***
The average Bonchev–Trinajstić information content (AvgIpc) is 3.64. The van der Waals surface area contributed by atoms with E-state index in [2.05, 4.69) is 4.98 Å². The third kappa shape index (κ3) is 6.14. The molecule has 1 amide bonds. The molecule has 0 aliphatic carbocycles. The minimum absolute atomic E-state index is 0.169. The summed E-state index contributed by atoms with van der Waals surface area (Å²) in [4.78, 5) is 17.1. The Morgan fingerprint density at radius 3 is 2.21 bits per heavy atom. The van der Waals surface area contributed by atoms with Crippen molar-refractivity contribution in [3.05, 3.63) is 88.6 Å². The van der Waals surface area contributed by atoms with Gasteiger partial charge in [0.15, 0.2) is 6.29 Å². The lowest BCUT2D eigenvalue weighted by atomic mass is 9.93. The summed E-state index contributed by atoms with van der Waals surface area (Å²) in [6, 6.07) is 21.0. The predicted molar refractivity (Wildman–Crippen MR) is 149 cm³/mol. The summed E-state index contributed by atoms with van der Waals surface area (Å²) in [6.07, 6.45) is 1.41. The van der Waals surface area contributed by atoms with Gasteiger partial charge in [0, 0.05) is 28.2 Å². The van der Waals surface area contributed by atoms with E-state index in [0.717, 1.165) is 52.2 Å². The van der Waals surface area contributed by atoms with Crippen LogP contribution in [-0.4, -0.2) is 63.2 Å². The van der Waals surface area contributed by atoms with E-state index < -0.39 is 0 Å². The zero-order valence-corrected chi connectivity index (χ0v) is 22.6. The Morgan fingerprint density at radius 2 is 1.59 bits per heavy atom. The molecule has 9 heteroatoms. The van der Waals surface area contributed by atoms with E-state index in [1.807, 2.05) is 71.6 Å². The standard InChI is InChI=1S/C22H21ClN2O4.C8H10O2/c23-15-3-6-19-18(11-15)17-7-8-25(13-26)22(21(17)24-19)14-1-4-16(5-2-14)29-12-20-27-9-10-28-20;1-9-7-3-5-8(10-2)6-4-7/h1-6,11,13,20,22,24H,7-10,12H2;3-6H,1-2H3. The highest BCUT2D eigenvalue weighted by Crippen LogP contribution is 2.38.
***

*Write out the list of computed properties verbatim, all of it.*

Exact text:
The average Bonchev–Trinajstić information content (AvgIpc) is 3.64. The van der Waals surface area contributed by atoms with E-state index in [2.05, 4.69) is 4.98 Å². The third kappa shape index (κ3) is 6.14. The molecule has 1 amide bonds. The molecule has 0 aliphatic carbocycles. The minimum absolute atomic E-state index is 0.169. The summed E-state index contributed by atoms with van der Waals surface area (Å²) in [4.78, 5) is 17.1. The Morgan fingerprint density at radius 3 is 2.21 bits per heavy atom. The van der Waals surface area contributed by atoms with Crippen molar-refractivity contribution in [3.05, 3.63) is 88.6 Å². The van der Waals surface area contributed by atoms with Gasteiger partial charge in [0.15, 0.2) is 6.29 Å². The lowest BCUT2D eigenvalue weighted by atomic mass is 9.93. The summed E-state index contributed by atoms with van der Waals surface area (Å²) in [6, 6.07) is 21.0. The predicted molar refractivity (Wildman–Crippen MR) is 149 cm³/mol. The summed E-state index contributed by atoms with van der Waals surface area (Å²) in [6.07, 6.45) is 1.41. The van der Waals surface area contributed by atoms with Gasteiger partial charge in [0, 0.05) is 28.2 Å². The van der Waals surface area contributed by atoms with E-state index in [0.717, 1.165) is 52.2 Å². The van der Waals surface area contributed by atoms with Crippen LogP contribution in [-0.4, -0.2) is 63.2 Å². The van der Waals surface area contributed by atoms with E-state index < -0.39 is 0 Å². The zero-order valence-corrected chi connectivity index (χ0v) is 22.6. The Morgan fingerprint density at radius 2 is 1.59 bits per heavy atom. The molecule has 9 heteroatoms. The van der Waals surface area contributed by atoms with E-state index in [1.807, 2.05) is 71.6 Å². The standard InChI is InChI=1S/C22H21ClN2O4.C8H10O2/c23-15-3-6-19-18(11-15)17-7-8-25(13-26)22(21(17)24-19)14-1-4-16(5-2-14)29-12-20-27-9-10-28-20;1-9-7-3-5-8(10-2)6-4-7/h1-6,11,13,20,22,24H,7-10,12H2;3-6H,1-2H3. The highest BCUT2D eigenvalue weighted by Crippen LogP contribution is 2.38.